Let’s Remove “Plus-Size” from Descriptions of Larger Riders

BY RENNIE DYBALL

May/June cover story, Stephanie Peters, knows what it’s like to hide at the horse show, falling victim to a secret shame. Many riders who fall outside the sizes we see in magazines and catalogs can relate. Read Peters’ cover story on her journey of love and acceptance through horses. Here, we dive into the complicated state of body positivity in the equestrian industry.

Peters didn’t know a hormonal disorder was to blame for her large stature until she was 30 years old. Always a big girl growing up, she was shamed for her size in the horse world at every turn.

“I’ve even had a trainer tell me I had to lose 50 pounds before I could ride my own horse,” she recalls. Peters is 5’10,” wears a size 12 boot, and needs her boots and show coats custom-made. But she’s proven her doubters wrong with great success in the show ring from her junior years to the 3’6” Amateur-Owner Hunters, laying down impressive scores everywhere from Devon to Indoors.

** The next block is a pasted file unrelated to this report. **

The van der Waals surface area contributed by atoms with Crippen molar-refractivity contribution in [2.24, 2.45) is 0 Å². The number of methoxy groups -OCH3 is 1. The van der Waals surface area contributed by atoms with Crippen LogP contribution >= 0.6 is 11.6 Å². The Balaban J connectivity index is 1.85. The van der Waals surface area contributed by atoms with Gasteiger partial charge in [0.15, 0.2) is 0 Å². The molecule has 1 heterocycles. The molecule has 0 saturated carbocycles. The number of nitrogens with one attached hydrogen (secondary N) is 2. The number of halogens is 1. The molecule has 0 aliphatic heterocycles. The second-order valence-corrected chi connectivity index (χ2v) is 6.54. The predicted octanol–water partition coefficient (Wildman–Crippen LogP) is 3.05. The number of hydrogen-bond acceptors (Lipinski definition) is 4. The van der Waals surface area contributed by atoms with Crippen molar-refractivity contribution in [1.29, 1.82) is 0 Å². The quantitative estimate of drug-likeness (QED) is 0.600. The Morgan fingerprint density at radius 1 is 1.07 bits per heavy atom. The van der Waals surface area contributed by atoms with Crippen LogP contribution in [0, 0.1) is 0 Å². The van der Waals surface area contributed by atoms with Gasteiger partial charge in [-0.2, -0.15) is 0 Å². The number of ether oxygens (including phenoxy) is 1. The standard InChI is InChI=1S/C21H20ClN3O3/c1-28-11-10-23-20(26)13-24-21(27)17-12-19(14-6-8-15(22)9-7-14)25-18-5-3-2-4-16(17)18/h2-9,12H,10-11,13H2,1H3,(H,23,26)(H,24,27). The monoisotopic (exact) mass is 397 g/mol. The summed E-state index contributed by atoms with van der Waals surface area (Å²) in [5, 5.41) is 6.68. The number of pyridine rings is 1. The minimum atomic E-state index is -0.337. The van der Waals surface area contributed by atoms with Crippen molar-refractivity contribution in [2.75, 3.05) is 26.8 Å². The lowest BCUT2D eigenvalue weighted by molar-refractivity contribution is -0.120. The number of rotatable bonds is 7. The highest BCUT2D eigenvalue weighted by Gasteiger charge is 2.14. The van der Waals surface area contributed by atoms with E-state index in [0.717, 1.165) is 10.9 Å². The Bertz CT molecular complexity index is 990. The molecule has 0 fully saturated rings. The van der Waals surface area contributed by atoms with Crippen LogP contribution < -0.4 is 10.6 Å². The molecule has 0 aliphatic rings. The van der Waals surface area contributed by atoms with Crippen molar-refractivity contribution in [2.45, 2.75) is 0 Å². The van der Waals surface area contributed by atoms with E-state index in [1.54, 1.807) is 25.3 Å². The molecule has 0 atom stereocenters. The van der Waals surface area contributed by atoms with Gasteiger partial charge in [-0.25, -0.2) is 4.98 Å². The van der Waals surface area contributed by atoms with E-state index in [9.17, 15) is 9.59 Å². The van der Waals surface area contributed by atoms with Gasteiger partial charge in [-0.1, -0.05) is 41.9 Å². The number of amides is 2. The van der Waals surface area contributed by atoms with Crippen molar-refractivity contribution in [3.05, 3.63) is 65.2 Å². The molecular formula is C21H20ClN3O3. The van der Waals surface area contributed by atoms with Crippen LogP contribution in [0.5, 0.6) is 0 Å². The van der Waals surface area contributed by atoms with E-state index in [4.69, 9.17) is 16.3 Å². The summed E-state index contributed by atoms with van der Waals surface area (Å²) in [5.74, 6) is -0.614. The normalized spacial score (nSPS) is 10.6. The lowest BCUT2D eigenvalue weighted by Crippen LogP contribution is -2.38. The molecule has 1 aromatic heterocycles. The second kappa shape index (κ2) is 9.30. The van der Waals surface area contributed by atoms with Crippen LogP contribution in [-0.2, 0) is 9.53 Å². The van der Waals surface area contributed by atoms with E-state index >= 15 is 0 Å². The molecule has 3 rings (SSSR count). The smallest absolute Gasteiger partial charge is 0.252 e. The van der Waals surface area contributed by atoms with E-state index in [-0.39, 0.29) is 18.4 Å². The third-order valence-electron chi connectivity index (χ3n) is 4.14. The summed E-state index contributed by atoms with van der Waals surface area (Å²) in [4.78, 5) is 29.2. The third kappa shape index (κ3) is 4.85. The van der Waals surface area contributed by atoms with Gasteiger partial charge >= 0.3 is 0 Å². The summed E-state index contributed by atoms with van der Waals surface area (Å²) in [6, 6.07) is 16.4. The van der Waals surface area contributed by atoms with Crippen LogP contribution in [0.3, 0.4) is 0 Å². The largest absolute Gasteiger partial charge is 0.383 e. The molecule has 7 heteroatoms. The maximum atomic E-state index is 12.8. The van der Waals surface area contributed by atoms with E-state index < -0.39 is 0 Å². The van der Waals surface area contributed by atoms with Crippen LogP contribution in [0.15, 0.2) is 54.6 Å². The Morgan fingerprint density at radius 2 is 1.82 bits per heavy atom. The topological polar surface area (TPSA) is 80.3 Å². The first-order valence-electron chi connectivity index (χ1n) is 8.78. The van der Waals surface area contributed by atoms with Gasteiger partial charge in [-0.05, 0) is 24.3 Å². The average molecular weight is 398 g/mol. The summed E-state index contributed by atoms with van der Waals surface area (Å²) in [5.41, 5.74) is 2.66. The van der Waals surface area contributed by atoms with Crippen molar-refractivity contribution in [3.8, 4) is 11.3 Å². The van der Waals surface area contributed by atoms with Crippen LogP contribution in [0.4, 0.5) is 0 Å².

“Some people have seen me on a horse and said I’m a great plus-size rider. That’s positive and rewarding for me, but at the same time, they don’t even know why I’m plus-size,” she says.

“Feeling misunderstood is a big part of this. People think I probably don’t take care of myself or that I overeat. They don’t know the reason I’m bigger is due to a disease I can’t control. I do hope that one day our industry can get to the point where ‘plus-size’ isn’t a thing that always needs to be pointed out. You don’t have to be thin to be an elegant rider. A body is just a body. And good riding is good riding.”



About the Author: Rennie Dyball is the author of several books, including The Plaid Horse’s middle grade novel series, Show Strides. She’s also a contributing writer for TPH and a ghostwriter for celebrity books. Rennie lives in Maryland and competes in hunters and equitation.

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